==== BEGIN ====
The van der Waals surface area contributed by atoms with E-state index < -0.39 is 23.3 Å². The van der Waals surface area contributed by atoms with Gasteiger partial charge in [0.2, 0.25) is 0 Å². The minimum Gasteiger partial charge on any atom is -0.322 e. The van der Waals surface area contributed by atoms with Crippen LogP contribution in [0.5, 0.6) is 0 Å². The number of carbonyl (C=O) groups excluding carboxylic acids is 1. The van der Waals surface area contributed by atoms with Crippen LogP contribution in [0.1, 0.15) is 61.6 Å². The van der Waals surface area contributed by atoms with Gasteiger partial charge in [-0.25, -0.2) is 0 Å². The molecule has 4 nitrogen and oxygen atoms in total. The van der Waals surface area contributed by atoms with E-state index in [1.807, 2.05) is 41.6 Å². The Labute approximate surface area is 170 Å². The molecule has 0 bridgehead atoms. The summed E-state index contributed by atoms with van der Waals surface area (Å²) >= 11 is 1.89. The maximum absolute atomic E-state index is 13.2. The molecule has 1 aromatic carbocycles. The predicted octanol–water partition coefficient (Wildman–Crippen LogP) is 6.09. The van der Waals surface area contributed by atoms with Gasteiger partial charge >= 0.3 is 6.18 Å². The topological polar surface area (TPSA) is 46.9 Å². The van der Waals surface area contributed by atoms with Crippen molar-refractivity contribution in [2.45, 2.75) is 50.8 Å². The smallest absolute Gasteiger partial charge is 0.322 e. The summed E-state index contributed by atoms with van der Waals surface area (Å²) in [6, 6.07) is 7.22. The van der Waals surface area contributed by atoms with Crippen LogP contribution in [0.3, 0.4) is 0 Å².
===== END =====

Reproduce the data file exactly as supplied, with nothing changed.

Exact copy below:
The van der Waals surface area contributed by atoms with E-state index < -0.39 is 23.3 Å². The van der Waals surface area contributed by atoms with Gasteiger partial charge in [0.2, 0.25) is 0 Å². The minimum Gasteiger partial charge on any atom is -0.322 e. The van der Waals surface area contributed by atoms with Crippen LogP contribution in [0.5, 0.6) is 0 Å². The number of carbonyl (C=O) groups excluding carboxylic acids is 1. The van der Waals surface area contributed by atoms with Crippen LogP contribution in [0.1, 0.15) is 61.6 Å². The van der Waals surface area contributed by atoms with Gasteiger partial charge in [-0.25, -0.2) is 0 Å². The molecule has 4 nitrogen and oxygen atoms in total. The van der Waals surface area contributed by atoms with E-state index in [1.807, 2.05) is 41.6 Å². The Labute approximate surface area is 170 Å². The molecule has 0 bridgehead atoms. The summed E-state index contributed by atoms with van der Waals surface area (Å²) >= 11 is 1.89. The maximum absolute atomic E-state index is 13.2. The molecule has 1 aromatic carbocycles. The predicted octanol–water partition coefficient (Wildman–Crippen LogP) is 6.09. The van der Waals surface area contributed by atoms with Gasteiger partial charge >= 0.3 is 6.18 Å². The topological polar surface area (TPSA) is 46.9 Å². The van der Waals surface area contributed by atoms with Crippen molar-refractivity contribution in [2.45, 2.75) is 50.8 Å². The smallest absolute Gasteiger partial charge is 0.322 e. The summed E-state index contributed by atoms with van der Waals surface area (Å²) in [6, 6.07) is 7.22. The van der Waals surface area contributed by atoms with Crippen LogP contribution in [0.3, 0.4) is 0 Å².